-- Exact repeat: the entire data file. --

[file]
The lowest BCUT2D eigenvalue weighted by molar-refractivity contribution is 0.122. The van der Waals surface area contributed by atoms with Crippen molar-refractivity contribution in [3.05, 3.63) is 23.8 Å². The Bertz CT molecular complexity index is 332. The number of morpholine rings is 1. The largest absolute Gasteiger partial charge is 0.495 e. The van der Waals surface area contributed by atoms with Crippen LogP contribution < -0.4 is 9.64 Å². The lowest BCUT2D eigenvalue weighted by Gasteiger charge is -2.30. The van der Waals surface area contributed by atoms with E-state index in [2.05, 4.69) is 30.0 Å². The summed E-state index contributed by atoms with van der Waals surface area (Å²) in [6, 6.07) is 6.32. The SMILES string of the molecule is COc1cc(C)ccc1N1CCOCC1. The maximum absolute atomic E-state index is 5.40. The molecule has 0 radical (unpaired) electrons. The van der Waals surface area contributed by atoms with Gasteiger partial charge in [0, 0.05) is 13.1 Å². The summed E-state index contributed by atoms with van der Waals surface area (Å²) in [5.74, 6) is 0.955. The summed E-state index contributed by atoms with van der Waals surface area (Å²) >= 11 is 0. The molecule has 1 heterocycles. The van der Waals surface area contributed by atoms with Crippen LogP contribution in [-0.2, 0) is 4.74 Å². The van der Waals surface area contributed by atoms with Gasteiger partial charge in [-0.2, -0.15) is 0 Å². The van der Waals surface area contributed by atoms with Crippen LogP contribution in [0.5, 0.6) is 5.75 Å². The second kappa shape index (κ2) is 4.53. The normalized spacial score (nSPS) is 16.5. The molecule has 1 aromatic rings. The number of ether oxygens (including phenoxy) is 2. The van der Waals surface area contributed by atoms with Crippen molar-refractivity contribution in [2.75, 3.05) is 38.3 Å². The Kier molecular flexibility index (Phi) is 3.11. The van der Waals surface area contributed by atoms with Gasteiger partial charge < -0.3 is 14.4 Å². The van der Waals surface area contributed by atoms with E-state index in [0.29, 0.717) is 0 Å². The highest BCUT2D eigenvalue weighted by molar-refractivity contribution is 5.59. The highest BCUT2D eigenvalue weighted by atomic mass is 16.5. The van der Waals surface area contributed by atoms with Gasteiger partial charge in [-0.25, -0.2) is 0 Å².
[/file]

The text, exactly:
The lowest BCUT2D eigenvalue weighted by molar-refractivity contribution is 0.122. The van der Waals surface area contributed by atoms with Crippen molar-refractivity contribution in [3.05, 3.63) is 23.8 Å². The Bertz CT molecular complexity index is 332. The number of morpholine rings is 1. The largest absolute Gasteiger partial charge is 0.495 e. The van der Waals surface area contributed by atoms with Crippen LogP contribution < -0.4 is 9.64 Å². The lowest BCUT2D eigenvalue weighted by Gasteiger charge is -2.30. The van der Waals surface area contributed by atoms with E-state index in [2.05, 4.69) is 30.0 Å². The summed E-state index contributed by atoms with van der Waals surface area (Å²) in [6, 6.07) is 6.32. The SMILES string of the molecule is COc1cc(C)ccc1N1CCOCC1. The maximum absolute atomic E-state index is 5.40. The molecule has 0 radical (unpaired) electrons. The van der Waals surface area contributed by atoms with Gasteiger partial charge in [0, 0.05) is 13.1 Å². The summed E-state index contributed by atoms with van der Waals surface area (Å²) in [5.74, 6) is 0.955. The summed E-state index contributed by atoms with van der Waals surface area (Å²) >= 11 is 0. The molecule has 1 heterocycles. The van der Waals surface area contributed by atoms with Crippen LogP contribution in [-0.2, 0) is 4.74 Å². The van der Waals surface area contributed by atoms with Gasteiger partial charge in [-0.2, -0.15) is 0 Å². The van der Waals surface area contributed by atoms with Crippen LogP contribution in [0.5, 0.6) is 5.75 Å². The second kappa shape index (κ2) is 4.53. The normalized spacial score (nSPS) is 16.5. The molecule has 1 aromatic rings. The number of ether oxygens (including phenoxy) is 2. The van der Waals surface area contributed by atoms with Crippen molar-refractivity contribution in [2.75, 3.05) is 38.3 Å². The Kier molecular flexibility index (Phi) is 3.11. The van der Waals surface area contributed by atoms with Gasteiger partial charge < -0.3 is 14.4 Å². The van der Waals surface area contributed by atoms with E-state index in [0.29, 0.717) is 0 Å². The highest BCUT2D eigenvalue weighted by molar-refractivity contribution is 5.59. The highest BCUT2D eigenvalue weighted by atomic mass is 16.5. The van der Waals surface area contributed by atoms with Gasteiger partial charge in [-0.25, -0.2) is 0 Å².